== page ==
Bali’s Best Snorkelling? Amed v Gili Air

During our research on Indonesia, one thing was clear: world class marine life was waiting for us. After spending 10 days checking out the hipster cafes of Canggu and relaxing in Ubud (more on these to come at a later date), I was longing to get into that clear blue ocean. First stop, Amed

Amed Bali

Nestled along the North East coast of Bali, expect a lengthy four to five hour drive to Amed. After passing through the built-up central areas, we zipped along the coast before winding through lush rice terraces and a misty mountain pass. We arrived to the small village filled with dive shops alongside a smattering of warungs and hotels.

The next morning, keen to check out the underwater delights on offer, we hopped on a bike and zoomed away to neighbouring Jemeluk. Hmm. Maybe ‘crawled along at 20km per hour’ may be more appropriate. Regardless, Jemeluk Bay doesn’t look like much but is known for its incredible corals close to shore. We rented two snorkels, masks and fins for 80,000 IDR ($8 Australian / £5) and waded straight into the sea!

Welcome to Amed

The rumors weren’t wrong: the bay is absolutely teeming with vibrant fish and corals. After swimming out just a few metre, we were surrounded by schools of fish almost instantly. You can also spot an underwater temple!

I found it hard to tear myself away from Jemeluk Bay but Jamie had his sights set on bigger things. In the opposite direction, the  USS Liberty shipwreck in Tulamben is one of Bali’s most famous dive spots. The majority of visitors seem to do dive sessions here but we pulled up, rented some more snorkel gear and swam straight in. The water here was much cloudier but after following the trail of divers bubbles, we found some friends…

Amed Snorkelling GoPro

I haven’t been able to find out what type of fish this is but they surrounded us completely, swimming close by without a care in the world. It even topped my Great Barrier Reef snorkelling experience! While I’d highly recommend diving to explore the shipwreck, our hour snorkelling in Tulamben was well worth it.

Gili Air

Our next stop is a speedy 45 minute fast boat journey from Amed. After a slight hitch finding our accommodation – impressive on such a small island – the relaxed vibe was all around here. Think lots of reggae (even Adele wasn’t spared) and beachfront bars along fine sandy beaches.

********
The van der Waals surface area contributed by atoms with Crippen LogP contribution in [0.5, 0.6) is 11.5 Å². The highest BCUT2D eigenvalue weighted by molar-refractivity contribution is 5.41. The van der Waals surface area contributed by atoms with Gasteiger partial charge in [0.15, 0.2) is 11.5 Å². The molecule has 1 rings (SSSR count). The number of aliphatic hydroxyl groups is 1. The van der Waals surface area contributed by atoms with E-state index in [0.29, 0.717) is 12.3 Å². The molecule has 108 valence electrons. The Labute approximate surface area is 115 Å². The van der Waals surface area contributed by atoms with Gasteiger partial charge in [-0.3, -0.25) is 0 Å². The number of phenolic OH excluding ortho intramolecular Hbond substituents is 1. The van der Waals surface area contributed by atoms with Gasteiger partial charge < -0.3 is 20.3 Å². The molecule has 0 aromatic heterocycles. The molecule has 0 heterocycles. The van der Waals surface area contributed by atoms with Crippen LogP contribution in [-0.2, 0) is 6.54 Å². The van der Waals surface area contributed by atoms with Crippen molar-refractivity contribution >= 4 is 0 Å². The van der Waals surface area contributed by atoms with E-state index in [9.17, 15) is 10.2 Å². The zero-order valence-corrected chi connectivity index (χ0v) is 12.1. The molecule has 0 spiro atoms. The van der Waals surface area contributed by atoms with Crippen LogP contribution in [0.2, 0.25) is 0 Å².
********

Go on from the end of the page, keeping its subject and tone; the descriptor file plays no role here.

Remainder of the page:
Gili Air sunset

We checked out a few snorkelling spots off the coast of Gili Air but it ended up rather less idyllic than planned. Two words: sea lice. Who even know they existed? It turns out that they’re tiny jellyfish larvae that give quite a nasty sting if you unwittingly swim into a patch. It was unbearable after 10 minutes meaning that I had to rapidly leave a beautiful coral garden.

Perseverance is key however and undeterred, we booked a snorkelling tour of all three Gili islands. Most tours include several snorkel stops and lunch on Gili Meno, an even smaller, more laid back island. Honestly, it was a little underwhelming but it may have been because our first stop couldn’t be beaten! I have always wanted to see a turtle and this moment was unforgettable. Swimming serenely alongside a turtle with rays of sunlight surrounding us was incredible. I can’t describe the feeling of watching it peek its head out of the water before it descended below us. Perfection.

Gili Air turtle

Unfortunately, our boat ride out of Gili Air wasn’t quite so tranquil but you’ll have to click the link below to read about that…

Laura x

Read more about Indonesia:

The Boat Ride from Hell! Gili Air to Lombok

Budget Luxury in Bali: The Moksha Ubud

The Best Snorkelling Spots in Bali | Wander with Laura

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2 Comments

  1. March 31, 2017 / 2:10 pm

    So amazing!! I’ve never been snorkelling but I’ve always wanted to! Did you actually get to see the shipwreck?

    Renee | Life After Lux

    • April 1, 2017 / 10:19 am

      We could see the ridge of it but apparently when the water is clearer, the visibility is amazing! I’d definitely recommend going, it’s so much fun 🙂 xx

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